Liang and Andrew are a super cute and smiley couple who ventured out with me to Central Park for their engagement session last Spring and we got some beautiful lush flowers and gorgeous green leaves just starting to bud. Their wedding was even prettier at the Cairnwood Estates in Pennsylvania. I remember Liang saying how her jaw was starting to hurt from smiling all day, and you can tell it was true genuine happiness.
One of my favorite stories is how Susan and Henk found me. It’s been a while so I might have not have the details accurate, but Susan and Henk both work in the Middle East, Henk is originally from South Africa and Susan is from Philly. They had wanted to get married in New York City Hall, so they asked their coworkers for recommendations. Somehow my name came up from a referral stationed in the Middle East, so that’s how they hired me! I can only say thanks to that person if you’re reading this!
I don’t need experienced subjects to make great photographs, I need individuals who like to have fun and not be shy in front of a camera. I’ve had couples who don’t like public displays of affection, some who don’t like to smile, or some who don’t even seem to like each other. I ask myself “why did they hire me?” When the subjects and the photographer share chemistry and just try to have fun, it no longer feels like work.
Here are some tips for couples:
- The photographer can only give as much as you put in. Either do some research beforehand, practice, or give ideas and suggestions during the shoot. The photographer can’t read your mind or know your past history of your personality. You need to show him why you’re attracted to each other so he can capture it.
- There needs to be a little bit of acting when taking photos, or rather exaggeration of gestures and movements. Sometimes the camera is 20 feet away and you need to express yourself for an audience far away. Pretend you are both little kids on a play date, show some puppy love, flirt with each other, make love.
- The last thing on your mind should be how the photos look in the camera. That’s not your job. A good photographer will not waste time taking photos of a bad pose, and will never release an unflattering photo – that would only make him look bad.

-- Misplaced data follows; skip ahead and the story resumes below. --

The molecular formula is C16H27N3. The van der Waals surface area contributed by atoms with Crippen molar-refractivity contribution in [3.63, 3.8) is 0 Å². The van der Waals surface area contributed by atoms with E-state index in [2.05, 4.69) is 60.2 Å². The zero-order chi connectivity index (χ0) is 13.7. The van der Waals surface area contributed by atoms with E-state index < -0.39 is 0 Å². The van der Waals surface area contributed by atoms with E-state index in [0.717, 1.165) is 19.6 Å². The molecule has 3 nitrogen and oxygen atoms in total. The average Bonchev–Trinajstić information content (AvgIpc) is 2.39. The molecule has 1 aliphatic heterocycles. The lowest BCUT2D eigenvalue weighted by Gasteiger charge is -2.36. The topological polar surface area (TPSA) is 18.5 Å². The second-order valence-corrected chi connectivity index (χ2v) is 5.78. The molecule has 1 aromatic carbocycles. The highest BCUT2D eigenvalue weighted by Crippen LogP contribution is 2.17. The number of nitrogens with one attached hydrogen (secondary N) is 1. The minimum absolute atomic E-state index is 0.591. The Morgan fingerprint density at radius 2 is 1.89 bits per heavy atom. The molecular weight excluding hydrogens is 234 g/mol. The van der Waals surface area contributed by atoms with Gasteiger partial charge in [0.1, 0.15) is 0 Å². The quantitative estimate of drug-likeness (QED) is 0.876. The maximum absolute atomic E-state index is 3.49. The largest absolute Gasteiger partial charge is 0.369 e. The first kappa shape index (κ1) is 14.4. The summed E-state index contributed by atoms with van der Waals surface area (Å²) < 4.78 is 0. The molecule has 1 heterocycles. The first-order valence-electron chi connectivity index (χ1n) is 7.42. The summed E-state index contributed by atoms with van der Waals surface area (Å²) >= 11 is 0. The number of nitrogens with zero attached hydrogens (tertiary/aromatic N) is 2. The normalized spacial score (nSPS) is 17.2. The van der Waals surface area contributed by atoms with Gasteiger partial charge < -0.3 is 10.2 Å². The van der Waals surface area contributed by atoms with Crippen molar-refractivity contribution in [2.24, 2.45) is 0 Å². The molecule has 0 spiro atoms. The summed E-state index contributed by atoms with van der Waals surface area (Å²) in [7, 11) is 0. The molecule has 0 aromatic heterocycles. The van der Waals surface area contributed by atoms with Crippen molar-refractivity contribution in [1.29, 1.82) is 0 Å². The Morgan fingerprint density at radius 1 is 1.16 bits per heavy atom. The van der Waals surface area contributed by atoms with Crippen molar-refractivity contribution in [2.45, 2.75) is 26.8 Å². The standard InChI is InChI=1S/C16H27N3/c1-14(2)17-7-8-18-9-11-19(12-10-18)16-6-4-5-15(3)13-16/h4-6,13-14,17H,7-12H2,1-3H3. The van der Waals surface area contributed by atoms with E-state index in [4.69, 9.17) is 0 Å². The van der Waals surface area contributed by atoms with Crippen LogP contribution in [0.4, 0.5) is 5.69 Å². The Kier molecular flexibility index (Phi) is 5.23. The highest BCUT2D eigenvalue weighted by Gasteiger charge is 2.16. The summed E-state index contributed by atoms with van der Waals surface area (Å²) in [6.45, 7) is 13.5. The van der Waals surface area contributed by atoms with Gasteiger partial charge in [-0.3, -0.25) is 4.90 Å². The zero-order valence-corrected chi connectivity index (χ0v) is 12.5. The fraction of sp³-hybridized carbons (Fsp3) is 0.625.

- Try your hardest not to be shy! You don’t always need to look “cool” for a photo, the sillier you are, the more personal the photos become, and the more people will love it. You want people to love your photos don’t you? Some photographers rely on advanced lighting, crazy angles to make the photo look interesting, but it doesn’t tell your story. I say run away with your loved one hand in hand and play in some secret hideout, and have the photographer run after you.
- Don’t just wait for the photographer’s exact directions. The photographer will direct your general movements, but it’s up to you to fill in the gaps. That’s where the “natural” comes in. Your movements should feel like a movie, not a stiff photo.
- When you talk to each other in a photo, talk about cute puppies, not your mortgage payment. If your partner is making a dirty face when talking to you, change the subject.
- Do things in public as if nobody else were there. No photographer, no pedestrians.
- The guys have the easier role, they can usually be the prop and the girls have to work around them. The girls should always get the attention right?
- Get your nails did, bring lots of breath mints.
I just realized I haven’t blogged any engagement sessions for the entire 2009 year. Here are some old photos. I never had the motive to quit wedding photography, I just took down my website to relieve some stress. You don’t just give up something you have a passion for, it’s in your blood.
These were taken at Central Park, with the girl wearing an lilac vintage dress. Though I usually frown upon soft filter effects, I felt the need to add some to this old fashioned styled shoot to complete the effect. The glow from the water sparkles are layers of white paintbrushing in Photoshop.